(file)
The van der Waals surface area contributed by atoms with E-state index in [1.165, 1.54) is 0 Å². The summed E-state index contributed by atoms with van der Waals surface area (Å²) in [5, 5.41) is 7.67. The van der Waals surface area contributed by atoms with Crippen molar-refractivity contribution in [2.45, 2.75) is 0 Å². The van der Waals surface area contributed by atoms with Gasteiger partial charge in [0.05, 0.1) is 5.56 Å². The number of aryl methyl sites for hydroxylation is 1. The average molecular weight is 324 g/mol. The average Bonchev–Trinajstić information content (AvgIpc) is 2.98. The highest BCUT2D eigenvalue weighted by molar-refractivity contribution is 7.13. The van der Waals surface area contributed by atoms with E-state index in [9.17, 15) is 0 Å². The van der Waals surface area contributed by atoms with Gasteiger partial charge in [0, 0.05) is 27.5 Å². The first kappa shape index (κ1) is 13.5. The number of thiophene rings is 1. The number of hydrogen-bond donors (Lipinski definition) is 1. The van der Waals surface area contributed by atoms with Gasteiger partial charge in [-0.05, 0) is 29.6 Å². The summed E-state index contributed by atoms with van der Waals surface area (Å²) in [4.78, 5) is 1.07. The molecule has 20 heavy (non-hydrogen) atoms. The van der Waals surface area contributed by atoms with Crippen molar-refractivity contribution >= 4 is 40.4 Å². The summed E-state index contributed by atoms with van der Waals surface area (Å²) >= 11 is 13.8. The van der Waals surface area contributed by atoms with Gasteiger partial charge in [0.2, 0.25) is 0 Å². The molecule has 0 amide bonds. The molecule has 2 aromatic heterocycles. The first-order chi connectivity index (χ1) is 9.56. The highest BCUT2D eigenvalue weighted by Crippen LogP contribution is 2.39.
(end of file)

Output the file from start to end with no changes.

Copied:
The van der Waals surface area contributed by atoms with E-state index in [1.165, 1.54) is 0 Å². The summed E-state index contributed by atoms with van der Waals surface area (Å²) in [5, 5.41) is 7.67. The van der Waals surface area contributed by atoms with Crippen molar-refractivity contribution in [2.45, 2.75) is 0 Å². The van der Waals surface area contributed by atoms with Gasteiger partial charge in [0.05, 0.1) is 5.56 Å². The number of aryl methyl sites for hydroxylation is 1. The average molecular weight is 324 g/mol. The average Bonchev–Trinajstić information content (AvgIpc) is 2.98. The highest BCUT2D eigenvalue weighted by molar-refractivity contribution is 7.13. The van der Waals surface area contributed by atoms with E-state index in [9.17, 15) is 0 Å². The van der Waals surface area contributed by atoms with Gasteiger partial charge in [0, 0.05) is 27.5 Å². The first kappa shape index (κ1) is 13.5. The number of thiophene rings is 1. The number of hydrogen-bond donors (Lipinski definition) is 1. The van der Waals surface area contributed by atoms with Gasteiger partial charge in [-0.05, 0) is 29.6 Å². The summed E-state index contributed by atoms with van der Waals surface area (Å²) in [4.78, 5) is 1.07. The molecule has 20 heavy (non-hydrogen) atoms. The van der Waals surface area contributed by atoms with Crippen molar-refractivity contribution >= 4 is 40.4 Å². The summed E-state index contributed by atoms with van der Waals surface area (Å²) >= 11 is 13.8. The van der Waals surface area contributed by atoms with Gasteiger partial charge in [0.2, 0.25) is 0 Å². The molecule has 0 amide bonds. The molecule has 2 aromatic heterocycles. The first-order chi connectivity index (χ1) is 9.56. The highest BCUT2D eigenvalue weighted by Crippen LogP contribution is 2.39.